Winston-Salem State University’s School of Health Sciences has received a $269,000 grant from the United Way of Forsyth County that will help to integrate community resources and agencies to improve the health of underserved residents in eastern Winston-Salem. The three-year grant will create a program titled Project REACHE, or Rams Employment and Community Health Equity. Project REACHE will focus in four key areas:
- Decreasing fall risk and frailty of underserved older adults through community screenings and referrals.
- Improving the mobility of residents with neurological conditions by providing free occupational therapy and physical therapy evaluations and, if needed, referrals to providers and home exercise programs.
- Supporting aging in place for older residents by providing home-safety screenings, home renovations and modifications, and education.
- Providing job skills and employment opportunities for youth with disabilities by training them to provide home-safety screenings and modifications.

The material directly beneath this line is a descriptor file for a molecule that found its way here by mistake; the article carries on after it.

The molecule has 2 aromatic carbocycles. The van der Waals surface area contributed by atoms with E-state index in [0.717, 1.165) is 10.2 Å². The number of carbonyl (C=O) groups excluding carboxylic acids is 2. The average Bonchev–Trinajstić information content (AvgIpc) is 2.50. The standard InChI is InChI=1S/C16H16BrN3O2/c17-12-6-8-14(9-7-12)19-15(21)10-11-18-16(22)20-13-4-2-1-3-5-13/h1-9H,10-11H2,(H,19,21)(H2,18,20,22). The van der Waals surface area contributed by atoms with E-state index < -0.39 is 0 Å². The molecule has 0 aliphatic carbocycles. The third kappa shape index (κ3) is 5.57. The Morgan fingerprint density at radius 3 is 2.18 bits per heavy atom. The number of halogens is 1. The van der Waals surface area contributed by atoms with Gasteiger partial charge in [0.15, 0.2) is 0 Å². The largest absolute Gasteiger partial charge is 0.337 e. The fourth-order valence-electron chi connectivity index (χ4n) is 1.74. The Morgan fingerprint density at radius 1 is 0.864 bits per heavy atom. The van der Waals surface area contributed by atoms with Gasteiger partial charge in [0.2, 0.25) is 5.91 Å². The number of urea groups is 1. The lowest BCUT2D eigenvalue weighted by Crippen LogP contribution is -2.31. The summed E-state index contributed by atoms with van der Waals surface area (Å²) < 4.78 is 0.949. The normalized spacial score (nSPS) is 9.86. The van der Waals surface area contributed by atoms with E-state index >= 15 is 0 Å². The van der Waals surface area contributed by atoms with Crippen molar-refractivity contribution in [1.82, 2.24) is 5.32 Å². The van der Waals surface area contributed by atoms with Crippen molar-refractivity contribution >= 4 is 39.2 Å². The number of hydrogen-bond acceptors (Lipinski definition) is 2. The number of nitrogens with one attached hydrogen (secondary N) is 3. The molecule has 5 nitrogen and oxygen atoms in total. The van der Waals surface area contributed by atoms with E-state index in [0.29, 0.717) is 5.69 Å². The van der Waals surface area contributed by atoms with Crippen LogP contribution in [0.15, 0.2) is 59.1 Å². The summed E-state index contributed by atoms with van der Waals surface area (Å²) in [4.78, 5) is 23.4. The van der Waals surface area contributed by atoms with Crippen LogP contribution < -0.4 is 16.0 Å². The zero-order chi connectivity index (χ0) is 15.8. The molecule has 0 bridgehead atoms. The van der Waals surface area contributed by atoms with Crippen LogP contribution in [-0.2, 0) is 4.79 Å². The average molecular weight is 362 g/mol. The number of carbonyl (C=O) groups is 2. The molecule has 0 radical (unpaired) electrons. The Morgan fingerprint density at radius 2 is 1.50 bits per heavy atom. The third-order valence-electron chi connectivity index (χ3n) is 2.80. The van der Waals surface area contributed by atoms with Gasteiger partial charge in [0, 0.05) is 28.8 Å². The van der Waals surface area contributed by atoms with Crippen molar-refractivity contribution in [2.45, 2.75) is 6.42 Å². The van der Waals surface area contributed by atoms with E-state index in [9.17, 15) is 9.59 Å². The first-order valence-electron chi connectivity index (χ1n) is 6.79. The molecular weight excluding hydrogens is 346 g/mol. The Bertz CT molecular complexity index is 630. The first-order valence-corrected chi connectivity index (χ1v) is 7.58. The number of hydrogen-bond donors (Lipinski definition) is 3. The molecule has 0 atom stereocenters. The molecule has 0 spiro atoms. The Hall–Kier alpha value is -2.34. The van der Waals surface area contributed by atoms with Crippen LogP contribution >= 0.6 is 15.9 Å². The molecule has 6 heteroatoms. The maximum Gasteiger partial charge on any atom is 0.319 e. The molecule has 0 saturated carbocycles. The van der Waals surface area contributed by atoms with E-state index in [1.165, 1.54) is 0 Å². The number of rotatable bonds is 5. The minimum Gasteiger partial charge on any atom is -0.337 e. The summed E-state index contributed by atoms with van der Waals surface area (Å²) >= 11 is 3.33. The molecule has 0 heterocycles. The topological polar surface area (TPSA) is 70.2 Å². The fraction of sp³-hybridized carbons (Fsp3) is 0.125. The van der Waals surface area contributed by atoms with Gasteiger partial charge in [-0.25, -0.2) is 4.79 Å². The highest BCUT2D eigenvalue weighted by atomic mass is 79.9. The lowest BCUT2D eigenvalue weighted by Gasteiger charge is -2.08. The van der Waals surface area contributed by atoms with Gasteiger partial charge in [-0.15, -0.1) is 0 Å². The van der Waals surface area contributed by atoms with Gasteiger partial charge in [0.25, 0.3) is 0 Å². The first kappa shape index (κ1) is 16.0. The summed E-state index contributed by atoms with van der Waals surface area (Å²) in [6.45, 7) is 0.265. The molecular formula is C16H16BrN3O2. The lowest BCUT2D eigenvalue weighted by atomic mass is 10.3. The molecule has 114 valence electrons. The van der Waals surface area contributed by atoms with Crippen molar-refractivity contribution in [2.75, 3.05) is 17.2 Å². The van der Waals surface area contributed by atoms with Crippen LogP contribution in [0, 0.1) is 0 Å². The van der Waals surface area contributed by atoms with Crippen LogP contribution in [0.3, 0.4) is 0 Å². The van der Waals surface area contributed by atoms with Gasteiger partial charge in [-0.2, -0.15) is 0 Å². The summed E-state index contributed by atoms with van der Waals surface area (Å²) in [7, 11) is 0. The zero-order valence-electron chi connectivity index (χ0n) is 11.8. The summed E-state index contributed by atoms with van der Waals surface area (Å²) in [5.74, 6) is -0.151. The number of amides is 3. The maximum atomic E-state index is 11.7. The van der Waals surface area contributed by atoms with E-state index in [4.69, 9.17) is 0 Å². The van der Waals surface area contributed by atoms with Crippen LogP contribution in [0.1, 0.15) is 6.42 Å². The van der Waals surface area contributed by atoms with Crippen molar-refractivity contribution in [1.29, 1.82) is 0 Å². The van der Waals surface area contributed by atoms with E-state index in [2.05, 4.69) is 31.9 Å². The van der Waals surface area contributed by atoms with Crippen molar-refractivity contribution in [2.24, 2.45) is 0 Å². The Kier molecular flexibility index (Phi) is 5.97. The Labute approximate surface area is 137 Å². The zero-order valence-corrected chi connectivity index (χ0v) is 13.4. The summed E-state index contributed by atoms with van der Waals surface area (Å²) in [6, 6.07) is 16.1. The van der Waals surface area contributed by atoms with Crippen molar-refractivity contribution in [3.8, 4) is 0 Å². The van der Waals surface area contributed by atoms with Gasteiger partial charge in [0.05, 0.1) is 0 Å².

“Our goal for Project REACHE is to create a sustainable program that can be replicated across Winston-Salem that will help improve the quality of life of underserved residents,” said Dr. Peggy Valentine, dean of health sciences and principal investigator for Project REACHE. “We also will provide invaluable hands-on training for our students in physical therapy, occupational therapy and rehabilitation counseling, helping them hone their cultural competence skills, so they will be prepared to care for diverse patient populations.”
Valentine said the program will expand on many community outreach programs that WSSU faculty and students have offered successfully for several years, including free occupational therapy and physical therapy clinics at the Community Care Center and the RAMS Know H.O.W. Mobile Unit. It was received under the United Way’s Place Matters program, which aims to strengthen and create lasting change in neighborhoods.
Project REACHE is a partnership between WSSU, the YMCA of Northwest North Carolina, Gateway YWCA, Senior Services of Forsyth County, Habitat for Humanity of Forsyth County, Winston-Salem/Forsyth County Schools and the Winston-Salem Urban League.
“It’s clear there isn’t one solution,” Dr. Yolanda Edwards, a professor and program coordinator and chairwoman of the WSSU Department of Rehabilitation Counseling. “By partnering with a diverse group of community resources and agencies, we can align our efforts to improve the quality of life for those most vulnerable in our community.”